Skip to 0 minutes and 30 seconds[LAUGHTER]

Skip to 0 minutes and 30 secondsALEX PAPOULIA: Thank you.

Skip to 0 minutes and 40 seconds[PHONE RINGING]

Skip to 0 minutes and 42 secondsMARA TSONI: Mara Tsoni.

Skip to 0 minutes and 44 secondsALEX PAPOULIA: Mara, it's Alex.

Skip to 0 minutes and 45 secondsMARA TSONI: Alex? Long time.

Skip to 0 minutes and 47 secondsALEX PAPOULIA: What do you think? Is it the flu?

Skip to 0 minutes and 49 secondsMARA TSONI: That's what they're saying.

Skip to 0 minutes and 51 secondsALEX PAPOULIA: Out of season. That sudden? Department of Health hasn't heard anything?

Skip to 0 minutes and 55 secondsMARA TSONI: I like how I'm just a source of information. If I hear anything, I'll let you know.

Skip to 0 minutes and 59 secondsALEX PAPOULIA: Off the record.

Skip to 1 minute and 0 secondsMARA TSONI: It's always off the record.

Skip to 1 minute and 4 secondsJIM BROWN: So what do you want to do? Arrest the flu?

Skip to 1 minute and 6 secondsALEX PAPOULIA: I want to bring someone in who could identify whether this even is the flu.

Skip to 1 minute and 9 secondsJIM BROWN: Well, if the sniffles don't go away in--

Skip to 1 minute and 11 secondsALEX PAPOULIA: Why was I put in charge of disease control and bioterrorism if no one is going to take me seriously? It presents just as big a threat as bombings or rogue gunmen. Bigger!

Skip to 1 minute and 23 secondsJIM BROWN: I tell you what. Why don't you keep an eye on things? And in the meantime, I'll promise to wash my hands and cover my mouth if I cough. Okay?

Skip to 1 minute and 40 secondsREPORTER: Dr. Hardy, what can you tell us about the flu outbreak?

Skip to 1 minute and 42 secondsANTONIA HARDY: Well, I'll say what I said this morning. The most likely cause is severe flu. So please just take precautions, rest. See a doctor if you need to. Thank you.

Skip to 1 minute and 57 secondsMARA TSONI: Alex.

Skip to 1 minute and 58 secondsALEX PAPOULIA: Aw, shi..

Skip to 1 minute and 59 secondsMARA TSONI: Nice to see you too.

Skip to 2 minutes and 1 secondALEX PAPOULIA: Well, you came halfway across the city with good news?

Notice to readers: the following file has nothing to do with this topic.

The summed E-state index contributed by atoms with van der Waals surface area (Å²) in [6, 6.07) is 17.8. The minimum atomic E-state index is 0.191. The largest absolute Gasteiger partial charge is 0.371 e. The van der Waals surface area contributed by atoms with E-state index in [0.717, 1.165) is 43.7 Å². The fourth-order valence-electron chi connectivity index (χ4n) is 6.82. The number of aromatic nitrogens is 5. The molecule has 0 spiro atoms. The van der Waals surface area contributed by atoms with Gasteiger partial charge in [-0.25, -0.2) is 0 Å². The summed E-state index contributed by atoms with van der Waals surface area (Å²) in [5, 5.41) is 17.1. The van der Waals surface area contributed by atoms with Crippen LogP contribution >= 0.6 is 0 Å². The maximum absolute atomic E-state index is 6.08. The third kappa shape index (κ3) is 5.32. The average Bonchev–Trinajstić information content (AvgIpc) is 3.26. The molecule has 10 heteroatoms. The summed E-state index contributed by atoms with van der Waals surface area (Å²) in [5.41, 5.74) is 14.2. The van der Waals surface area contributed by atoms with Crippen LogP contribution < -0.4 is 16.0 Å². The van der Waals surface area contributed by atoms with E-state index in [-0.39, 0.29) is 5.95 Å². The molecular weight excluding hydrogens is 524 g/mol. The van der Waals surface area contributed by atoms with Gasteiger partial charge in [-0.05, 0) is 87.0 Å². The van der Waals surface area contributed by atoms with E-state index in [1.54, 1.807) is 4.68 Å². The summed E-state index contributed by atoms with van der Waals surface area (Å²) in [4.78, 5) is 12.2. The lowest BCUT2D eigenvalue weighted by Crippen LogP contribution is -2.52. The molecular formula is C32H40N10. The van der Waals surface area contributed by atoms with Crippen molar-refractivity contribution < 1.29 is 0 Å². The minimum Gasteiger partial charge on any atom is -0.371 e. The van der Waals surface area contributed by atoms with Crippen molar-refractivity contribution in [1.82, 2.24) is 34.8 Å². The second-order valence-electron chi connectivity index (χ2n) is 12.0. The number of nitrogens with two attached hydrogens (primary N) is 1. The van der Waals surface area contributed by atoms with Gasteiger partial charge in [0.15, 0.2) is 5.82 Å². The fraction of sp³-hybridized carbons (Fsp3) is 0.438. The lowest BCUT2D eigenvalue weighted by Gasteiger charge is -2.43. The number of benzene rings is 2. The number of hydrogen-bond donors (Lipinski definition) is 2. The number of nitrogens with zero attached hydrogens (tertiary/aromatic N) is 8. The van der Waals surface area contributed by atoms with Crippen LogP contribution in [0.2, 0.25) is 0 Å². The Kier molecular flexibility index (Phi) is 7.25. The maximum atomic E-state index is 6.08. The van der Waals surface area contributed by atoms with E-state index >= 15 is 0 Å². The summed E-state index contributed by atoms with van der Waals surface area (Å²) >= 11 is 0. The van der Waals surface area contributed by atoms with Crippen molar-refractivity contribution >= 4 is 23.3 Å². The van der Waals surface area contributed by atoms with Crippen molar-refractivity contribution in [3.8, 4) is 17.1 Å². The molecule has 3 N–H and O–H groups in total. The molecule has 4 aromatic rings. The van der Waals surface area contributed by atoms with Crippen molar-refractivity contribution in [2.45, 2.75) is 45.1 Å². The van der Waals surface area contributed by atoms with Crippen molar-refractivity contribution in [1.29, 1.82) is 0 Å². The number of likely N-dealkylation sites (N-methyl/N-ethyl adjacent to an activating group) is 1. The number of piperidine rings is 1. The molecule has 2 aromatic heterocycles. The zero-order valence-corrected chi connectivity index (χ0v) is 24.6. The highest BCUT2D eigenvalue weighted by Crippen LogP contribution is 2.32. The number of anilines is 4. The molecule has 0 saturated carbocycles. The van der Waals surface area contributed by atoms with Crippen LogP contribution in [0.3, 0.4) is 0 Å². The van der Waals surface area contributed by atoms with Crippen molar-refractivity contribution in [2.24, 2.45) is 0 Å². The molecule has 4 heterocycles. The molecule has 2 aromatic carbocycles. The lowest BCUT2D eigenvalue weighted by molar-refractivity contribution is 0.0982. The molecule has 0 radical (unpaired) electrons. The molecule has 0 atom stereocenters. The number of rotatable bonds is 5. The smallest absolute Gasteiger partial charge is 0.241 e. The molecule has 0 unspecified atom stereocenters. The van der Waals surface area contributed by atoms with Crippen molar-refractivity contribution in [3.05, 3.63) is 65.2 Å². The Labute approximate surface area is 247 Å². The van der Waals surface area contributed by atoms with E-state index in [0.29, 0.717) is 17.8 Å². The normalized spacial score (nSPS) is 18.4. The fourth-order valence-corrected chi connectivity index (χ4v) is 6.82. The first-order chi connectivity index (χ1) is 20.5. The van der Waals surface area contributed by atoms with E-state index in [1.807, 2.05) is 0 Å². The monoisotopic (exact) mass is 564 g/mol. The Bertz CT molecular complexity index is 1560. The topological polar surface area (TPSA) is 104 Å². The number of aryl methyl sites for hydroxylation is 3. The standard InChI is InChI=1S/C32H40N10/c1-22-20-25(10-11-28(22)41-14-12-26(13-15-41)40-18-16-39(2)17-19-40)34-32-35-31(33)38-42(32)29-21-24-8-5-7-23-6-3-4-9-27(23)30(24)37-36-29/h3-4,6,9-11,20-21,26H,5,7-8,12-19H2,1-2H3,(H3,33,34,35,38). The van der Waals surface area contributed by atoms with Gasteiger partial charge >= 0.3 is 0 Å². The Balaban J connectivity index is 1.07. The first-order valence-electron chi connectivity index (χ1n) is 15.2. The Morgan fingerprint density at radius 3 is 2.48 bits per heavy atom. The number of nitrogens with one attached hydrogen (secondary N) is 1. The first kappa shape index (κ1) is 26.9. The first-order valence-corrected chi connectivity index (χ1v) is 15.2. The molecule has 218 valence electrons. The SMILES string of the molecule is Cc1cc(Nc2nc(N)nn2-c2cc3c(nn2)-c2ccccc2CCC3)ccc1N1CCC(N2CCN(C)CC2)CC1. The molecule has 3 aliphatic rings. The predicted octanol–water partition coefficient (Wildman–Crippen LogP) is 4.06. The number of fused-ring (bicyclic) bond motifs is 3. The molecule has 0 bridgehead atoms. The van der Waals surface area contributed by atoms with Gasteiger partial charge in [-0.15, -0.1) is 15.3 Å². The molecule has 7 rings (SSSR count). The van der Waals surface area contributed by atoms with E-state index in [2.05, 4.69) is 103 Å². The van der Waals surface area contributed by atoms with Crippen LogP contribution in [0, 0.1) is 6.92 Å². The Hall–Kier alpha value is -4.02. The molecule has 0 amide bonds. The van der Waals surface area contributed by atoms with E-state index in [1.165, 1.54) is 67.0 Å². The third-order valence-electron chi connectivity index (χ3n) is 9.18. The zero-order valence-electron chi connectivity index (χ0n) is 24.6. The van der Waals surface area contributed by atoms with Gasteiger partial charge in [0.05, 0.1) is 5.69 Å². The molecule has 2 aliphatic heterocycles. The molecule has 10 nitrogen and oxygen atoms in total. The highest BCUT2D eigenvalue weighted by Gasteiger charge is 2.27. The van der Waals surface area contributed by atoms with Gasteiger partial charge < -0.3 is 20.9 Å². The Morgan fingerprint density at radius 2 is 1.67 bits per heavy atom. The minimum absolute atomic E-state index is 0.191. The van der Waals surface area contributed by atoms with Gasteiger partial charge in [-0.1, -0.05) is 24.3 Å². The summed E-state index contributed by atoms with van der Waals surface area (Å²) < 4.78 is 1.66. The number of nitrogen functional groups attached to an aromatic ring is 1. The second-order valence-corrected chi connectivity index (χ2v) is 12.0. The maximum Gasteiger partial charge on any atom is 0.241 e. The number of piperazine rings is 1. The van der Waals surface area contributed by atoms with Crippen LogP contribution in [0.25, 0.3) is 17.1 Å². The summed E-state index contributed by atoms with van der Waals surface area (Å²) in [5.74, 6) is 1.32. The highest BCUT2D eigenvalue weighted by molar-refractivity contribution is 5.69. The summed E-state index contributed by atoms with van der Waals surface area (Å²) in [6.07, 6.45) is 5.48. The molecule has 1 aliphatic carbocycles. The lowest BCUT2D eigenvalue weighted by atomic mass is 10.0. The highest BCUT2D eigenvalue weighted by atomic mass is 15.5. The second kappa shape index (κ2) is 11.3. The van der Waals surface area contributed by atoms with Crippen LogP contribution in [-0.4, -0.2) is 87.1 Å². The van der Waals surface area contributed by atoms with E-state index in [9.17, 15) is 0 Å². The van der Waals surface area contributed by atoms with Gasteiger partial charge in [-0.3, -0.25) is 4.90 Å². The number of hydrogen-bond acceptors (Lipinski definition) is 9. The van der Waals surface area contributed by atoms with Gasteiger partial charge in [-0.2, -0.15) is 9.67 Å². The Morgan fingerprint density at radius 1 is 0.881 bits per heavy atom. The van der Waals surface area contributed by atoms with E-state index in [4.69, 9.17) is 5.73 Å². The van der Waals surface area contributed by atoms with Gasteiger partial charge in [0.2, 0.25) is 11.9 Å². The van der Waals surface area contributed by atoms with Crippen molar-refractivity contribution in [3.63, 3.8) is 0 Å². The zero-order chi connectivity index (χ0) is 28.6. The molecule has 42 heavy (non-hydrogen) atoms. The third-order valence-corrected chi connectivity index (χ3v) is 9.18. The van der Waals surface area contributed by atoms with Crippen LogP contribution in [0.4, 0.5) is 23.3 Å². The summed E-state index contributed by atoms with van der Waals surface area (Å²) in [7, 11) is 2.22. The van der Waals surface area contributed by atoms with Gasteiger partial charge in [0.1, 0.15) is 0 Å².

Skip to 2 minutes and 3 secondsMARA TSONI: Hospitals are filling up, but that's not why I'm here. We initially saw the spread originating from one place, Mendona Primary School.

Skip to 2 minutes and 11 secondsALEX PAPOULIA: Makes sense.

Skip to 2 minutes and 12 secondsMARA TSONI: But looking closer, there are multiple origins.

Skip to 2 minutes and 16 secondsALEX PAPOULIA: What, so there's no common--

Skip to 2 minutes and 18 secondsALEX PAPOULIA: No common link between the clusters.

Skip to 2 minutes and 20 secondsALEX PAPOULIA: Terrorism?

Skip to 2 minutes and 22 secondsMARA TSONI: Let's not jump to any conclusions. It could still be undetected chains of transmission. It could still be the flu.

Skip to 2 minutes and 28 secondsALEX PAPOULIA: But people are dying.

Skip to 2 minutes and 29 secondsMARA TSONI: People die from the flu. OK, a incubation period two to seven days, fever, chills, body aches, shortness of breath, coughing. Still symptoms of severe flu. I don't think it's--

Skip to 2 minutes and 40 secondsALEX PAPOULIA: What? What's wrong?

Skip to 2 minutes and 42 secondsMARA TSONI: It's a death toll update. It's bigger than I thought. [PHONE CHIMES]

Pandemic chapter 1

In this chapter of Pandemic we introduce you to the fictional country of Mendona, where we see the beginnings of what initially appears to be an outbreak of seasonal influenza like illness.

The key issues raised are:

  • Different people assess the situation with differing levels of risk or concern
  • The difficulties of detecting an outbreak
  • The lack of differentiators between an outbreak of a new biological agent, compared to the normal seasonal outbreaks that occur in any community
  • The barriers within response organisations to investigate outbreaks in detail

After watching this episode of Pandemic, please comment and discuss the issues raised in the comments section below

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This video is from the free online course:

Biosecurity and Bioterrorism: Public Health Dimensions

UNSW Sydney